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Check out these newly released Special Health Reports from Harvard Medical School
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You can't buy good health but you can buy good health information. Check out these newly released Special Health Reports from Harvard Medical School:

Skin Care and Repair

Love your skin all over again!

You can have smoother, softer skin…reduce lines and wrinkles…banish age spots…and do it safely and affordably.

Find out how today’s advances in skin care can make a difference you’ll see—and others will notice.

You want to put your best face forward.  It’s human nature.  But over the years, Mother Nature makes that more difficult.   Your skin changes.  The sun takes its toll.  So does time.  Your skin is drier.  Collagen and elastin are breaking down.  Even the pull of gravity adds to wrinkles and sags.

Fortunately, as never before, you can take positive steps to soften lines and wrinkles, counteract sun damage, tighten and lift skin, diminish spots and redness, and regain that healthy, youthful glow.

Skin Care and Repair is a handbook—and a face book.  It will brief you on advances in skin treatments, including therapies for medical conditions as well as cosmetic concerns.  You’ll discover the top products and break-through procedures that are making skin care easier and more effective.

Prepared by Harvard Medical School doctors, the report shares important and timely guidance for addressing and preventing common skin ailments including dry skin, eczema, psoriasis, and shingles.  Plus, you’ll get the latest word on evolving and encouraging treatments for skin cancer.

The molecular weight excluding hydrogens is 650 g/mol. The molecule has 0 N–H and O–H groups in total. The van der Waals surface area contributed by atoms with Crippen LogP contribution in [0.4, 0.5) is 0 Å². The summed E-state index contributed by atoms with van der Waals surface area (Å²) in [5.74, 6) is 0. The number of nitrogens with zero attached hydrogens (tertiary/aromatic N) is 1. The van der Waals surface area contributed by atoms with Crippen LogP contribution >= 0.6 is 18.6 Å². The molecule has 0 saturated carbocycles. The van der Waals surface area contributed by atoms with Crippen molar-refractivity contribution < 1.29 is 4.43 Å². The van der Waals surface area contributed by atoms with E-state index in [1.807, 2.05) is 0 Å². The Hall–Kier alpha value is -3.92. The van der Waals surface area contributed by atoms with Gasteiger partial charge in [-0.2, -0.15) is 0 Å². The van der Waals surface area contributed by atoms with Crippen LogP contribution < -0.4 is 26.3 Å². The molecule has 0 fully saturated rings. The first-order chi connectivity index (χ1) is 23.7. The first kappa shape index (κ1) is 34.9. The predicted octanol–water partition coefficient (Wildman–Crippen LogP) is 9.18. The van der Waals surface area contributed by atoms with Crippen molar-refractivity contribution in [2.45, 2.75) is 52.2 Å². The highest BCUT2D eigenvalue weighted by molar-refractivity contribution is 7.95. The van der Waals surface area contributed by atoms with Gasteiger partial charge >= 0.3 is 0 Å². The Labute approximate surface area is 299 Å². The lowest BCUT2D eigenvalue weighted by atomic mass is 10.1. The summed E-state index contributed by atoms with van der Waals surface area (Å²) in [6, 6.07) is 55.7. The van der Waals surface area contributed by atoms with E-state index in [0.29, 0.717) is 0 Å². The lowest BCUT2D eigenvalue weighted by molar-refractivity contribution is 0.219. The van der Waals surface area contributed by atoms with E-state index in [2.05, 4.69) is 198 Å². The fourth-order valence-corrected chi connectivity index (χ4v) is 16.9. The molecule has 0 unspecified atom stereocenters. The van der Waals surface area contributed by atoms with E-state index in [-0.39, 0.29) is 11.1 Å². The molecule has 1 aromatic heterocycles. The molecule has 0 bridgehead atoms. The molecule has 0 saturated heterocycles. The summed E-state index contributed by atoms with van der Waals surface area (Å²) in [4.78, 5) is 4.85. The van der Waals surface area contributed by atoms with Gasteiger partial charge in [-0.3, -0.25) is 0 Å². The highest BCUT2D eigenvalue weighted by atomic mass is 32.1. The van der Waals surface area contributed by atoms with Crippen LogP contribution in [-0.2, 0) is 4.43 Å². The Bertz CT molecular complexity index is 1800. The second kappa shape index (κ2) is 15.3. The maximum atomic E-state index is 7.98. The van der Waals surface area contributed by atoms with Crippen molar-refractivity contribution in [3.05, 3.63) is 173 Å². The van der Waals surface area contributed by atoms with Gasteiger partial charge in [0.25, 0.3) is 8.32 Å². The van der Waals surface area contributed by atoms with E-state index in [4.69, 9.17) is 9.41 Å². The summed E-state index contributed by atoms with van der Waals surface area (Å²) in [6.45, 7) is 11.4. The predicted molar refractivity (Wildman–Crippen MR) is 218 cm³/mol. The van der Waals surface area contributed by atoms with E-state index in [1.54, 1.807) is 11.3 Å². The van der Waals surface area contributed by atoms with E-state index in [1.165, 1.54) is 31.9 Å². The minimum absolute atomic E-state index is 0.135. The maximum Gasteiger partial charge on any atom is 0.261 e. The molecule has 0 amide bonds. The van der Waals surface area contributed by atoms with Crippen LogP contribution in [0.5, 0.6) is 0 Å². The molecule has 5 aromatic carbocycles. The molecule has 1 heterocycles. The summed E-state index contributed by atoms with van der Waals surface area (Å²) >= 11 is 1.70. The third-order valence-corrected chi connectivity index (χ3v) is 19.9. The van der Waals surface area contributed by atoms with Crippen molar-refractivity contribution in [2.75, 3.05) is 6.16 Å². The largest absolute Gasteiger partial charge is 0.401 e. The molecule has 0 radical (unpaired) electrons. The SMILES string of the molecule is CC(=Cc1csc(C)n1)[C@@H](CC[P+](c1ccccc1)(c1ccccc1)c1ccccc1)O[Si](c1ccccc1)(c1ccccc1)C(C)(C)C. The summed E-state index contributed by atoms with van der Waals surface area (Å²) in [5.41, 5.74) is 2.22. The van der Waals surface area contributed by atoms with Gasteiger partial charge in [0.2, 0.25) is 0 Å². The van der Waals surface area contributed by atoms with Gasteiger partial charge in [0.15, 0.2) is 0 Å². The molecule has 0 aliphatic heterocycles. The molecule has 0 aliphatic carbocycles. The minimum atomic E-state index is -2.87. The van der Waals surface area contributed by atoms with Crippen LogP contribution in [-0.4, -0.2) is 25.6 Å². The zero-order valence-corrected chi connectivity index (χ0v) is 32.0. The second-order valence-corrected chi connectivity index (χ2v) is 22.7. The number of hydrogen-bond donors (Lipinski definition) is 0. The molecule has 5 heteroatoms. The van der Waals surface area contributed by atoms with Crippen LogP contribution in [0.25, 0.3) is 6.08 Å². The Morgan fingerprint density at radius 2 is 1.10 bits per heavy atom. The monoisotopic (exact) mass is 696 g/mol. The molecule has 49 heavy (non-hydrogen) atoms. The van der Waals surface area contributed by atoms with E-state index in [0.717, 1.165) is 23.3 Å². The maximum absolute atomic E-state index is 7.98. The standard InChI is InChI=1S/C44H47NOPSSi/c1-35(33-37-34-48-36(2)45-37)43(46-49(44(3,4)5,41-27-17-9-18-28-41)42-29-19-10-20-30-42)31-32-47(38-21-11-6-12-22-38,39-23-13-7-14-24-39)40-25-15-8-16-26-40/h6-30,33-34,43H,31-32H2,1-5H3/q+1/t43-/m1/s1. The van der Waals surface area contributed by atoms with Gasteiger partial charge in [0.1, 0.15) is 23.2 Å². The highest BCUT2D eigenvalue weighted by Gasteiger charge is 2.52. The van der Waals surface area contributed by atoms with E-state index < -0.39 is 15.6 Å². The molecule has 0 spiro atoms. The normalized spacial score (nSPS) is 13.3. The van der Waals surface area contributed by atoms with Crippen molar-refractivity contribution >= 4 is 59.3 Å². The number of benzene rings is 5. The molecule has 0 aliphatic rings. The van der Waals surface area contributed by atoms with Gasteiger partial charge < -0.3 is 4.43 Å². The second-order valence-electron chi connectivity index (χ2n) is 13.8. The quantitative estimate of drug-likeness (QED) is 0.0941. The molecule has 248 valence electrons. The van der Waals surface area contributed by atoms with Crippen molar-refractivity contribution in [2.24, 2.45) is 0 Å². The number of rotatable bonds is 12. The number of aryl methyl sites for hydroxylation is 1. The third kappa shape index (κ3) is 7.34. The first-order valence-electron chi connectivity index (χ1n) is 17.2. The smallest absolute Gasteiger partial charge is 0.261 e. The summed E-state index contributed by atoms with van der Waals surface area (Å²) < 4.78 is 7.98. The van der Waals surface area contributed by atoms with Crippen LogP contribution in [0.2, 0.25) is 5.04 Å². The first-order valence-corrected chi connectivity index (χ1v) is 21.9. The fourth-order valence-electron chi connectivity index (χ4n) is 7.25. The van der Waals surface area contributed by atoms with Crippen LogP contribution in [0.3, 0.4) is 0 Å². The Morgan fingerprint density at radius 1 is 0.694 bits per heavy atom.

And the report will give you expert and impartial guidance for choosing skin care products and for selecting appropriate cosmetic procedures.  You’ll be introduced to the best choices in moisturizers, exfoliants, and more.  And you’ll read about techniques ranging from injections to laser resurfacing that are producing lasting benefits with minimal recovery time.

Prepared by the editors of Harvard Health Publications in consultation with Kenneth A. Arndt. M.D., clinical professor of dermatology emeritus, Harvard Medical School and director, SkinCare Physicians of Chestnut Hill, Massachusetts. 44 pages. (2014)

  • Skin: The basics
  • Skin and the aging process
    • Chronological aging
    • Photoaging
  • Common skin conditions
    • Adult acne
    • Athlete’s foot (tinea pedis)
    • Contact dermatitis
    • Eczema
    • Drug-resistant skin infections
    • Dry Skin
    • Excessive hair growth
    • Hair loss
    • Excessive hair growth
    • Hair loss
    • Psoriasis
    • Shingles
    • Rosacea
    • Toenail Fungus
    • Warts
  • Skin cancer
    • Actinic keratosis
    • Basal cell and squamous cell carcinomas
    • Melanoma
  • SPECIAL SECTION: Protecting your skin
    • Sun damage
    • Medications
    • Infrared radiation
    • Cigarettes
    • Irritants
    • Facial expressions
    • How to use sunscreens
    • Tanning without the sun
  • Lotions and potions
    • Moisturizers
    • Exfoliants
    • Cosmeceuticals
    • Retinoids
    • Other skin care products
    • What to avoid
  • Skin rejuvenation procedures
    • Doctor or aesthetician?
    • Injectable treatments
    • Skin resurfacing
    • Skin tightening and lifting techniques
    • Photorejuvenation with intense pulsed light
    • LED photomodulation
    • Light-based therapy
    • If you're undecided